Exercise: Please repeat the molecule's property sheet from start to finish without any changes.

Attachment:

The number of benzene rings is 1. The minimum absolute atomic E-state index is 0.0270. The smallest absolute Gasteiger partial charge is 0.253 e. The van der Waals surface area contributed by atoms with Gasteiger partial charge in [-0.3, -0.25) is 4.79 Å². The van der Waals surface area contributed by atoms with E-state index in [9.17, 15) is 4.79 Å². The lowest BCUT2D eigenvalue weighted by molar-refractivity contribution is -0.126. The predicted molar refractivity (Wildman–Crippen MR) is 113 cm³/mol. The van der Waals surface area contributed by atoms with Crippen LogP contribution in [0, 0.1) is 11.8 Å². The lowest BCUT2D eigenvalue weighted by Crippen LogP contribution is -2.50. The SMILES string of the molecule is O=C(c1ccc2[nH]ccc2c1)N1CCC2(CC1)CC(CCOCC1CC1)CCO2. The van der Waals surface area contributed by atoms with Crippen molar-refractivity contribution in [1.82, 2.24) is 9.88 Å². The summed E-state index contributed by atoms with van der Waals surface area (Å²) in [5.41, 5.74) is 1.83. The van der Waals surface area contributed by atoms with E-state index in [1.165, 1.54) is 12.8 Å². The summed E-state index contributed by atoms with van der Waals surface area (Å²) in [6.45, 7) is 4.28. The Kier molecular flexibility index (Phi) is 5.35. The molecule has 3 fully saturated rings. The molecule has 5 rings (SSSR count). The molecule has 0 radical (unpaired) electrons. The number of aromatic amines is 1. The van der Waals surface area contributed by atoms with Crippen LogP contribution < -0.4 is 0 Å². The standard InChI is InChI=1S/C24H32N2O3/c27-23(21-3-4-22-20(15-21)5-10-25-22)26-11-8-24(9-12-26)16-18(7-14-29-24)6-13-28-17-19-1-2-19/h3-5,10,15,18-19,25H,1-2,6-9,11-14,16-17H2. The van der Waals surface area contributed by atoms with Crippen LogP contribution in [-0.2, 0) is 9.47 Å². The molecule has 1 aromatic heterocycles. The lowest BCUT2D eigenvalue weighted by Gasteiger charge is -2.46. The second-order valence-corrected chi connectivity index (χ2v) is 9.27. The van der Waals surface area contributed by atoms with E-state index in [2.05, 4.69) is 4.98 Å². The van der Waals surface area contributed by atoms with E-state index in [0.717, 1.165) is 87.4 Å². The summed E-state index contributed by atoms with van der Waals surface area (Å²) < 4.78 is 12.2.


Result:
The number of benzene rings is 1. The minimum absolute atomic E-state index is 0.0270. The smallest absolute Gasteiger partial charge is 0.253 e. The van der Waals surface area contributed by atoms with Gasteiger partial charge in [-0.3, -0.25) is 4.79 Å². The van der Waals surface area contributed by atoms with E-state index in [9.17, 15) is 4.79 Å². The lowest BCUT2D eigenvalue weighted by molar-refractivity contribution is -0.126. The predicted molar refractivity (Wildman–Crippen MR) is 113 cm³/mol. The van der Waals surface area contributed by atoms with Crippen LogP contribution in [0, 0.1) is 11.8 Å². The lowest BCUT2D eigenvalue weighted by Crippen LogP contribution is -2.50. The SMILES string of the molecule is O=C(c1ccc2[nH]ccc2c1)N1CCC2(CC1)CC(CCOCC1CC1)CCO2. The van der Waals surface area contributed by atoms with Crippen molar-refractivity contribution in [1.82, 2.24) is 9.88 Å². The summed E-state index contributed by atoms with van der Waals surface area (Å²) in [5.41, 5.74) is 1.83. The van der Waals surface area contributed by atoms with E-state index in [1.165, 1.54) is 12.8 Å². The summed E-state index contributed by atoms with van der Waals surface area (Å²) in [6.45, 7) is 4.28. The Kier molecular flexibility index (Phi) is 5.35. The molecule has 3 fully saturated rings. The molecule has 5 rings (SSSR count). The molecule has 0 radical (unpaired) electrons. The number of aromatic amines is 1. The van der Waals surface area contributed by atoms with Crippen LogP contribution < -0.4 is 0 Å². The standard InChI is InChI=1S/C24H32N2O3/c27-23(21-3-4-22-20(15-21)5-10-25-22)26-11-8-24(9-12-26)16-18(7-14-29-24)6-13-28-17-19-1-2-19/h3-5,10,15,18-19,25H,1-2,6-9,11-14,16-17H2. The van der Waals surface area contributed by atoms with Crippen LogP contribution in [-0.2, 0) is 9.47 Å². The molecule has 1 aromatic heterocycles. The lowest BCUT2D eigenvalue weighted by Gasteiger charge is -2.46. The second-order valence-corrected chi connectivity index (χ2v) is 9.27. The van der Waals surface area contributed by atoms with E-state index in [2.05, 4.69) is 4.98 Å². The van der Waals surface area contributed by atoms with E-state index in [0.717, 1.165) is 87.4 Å². The summed E-state index contributed by atoms with van der Waals surface area (Å²) < 4.78 is 12.2.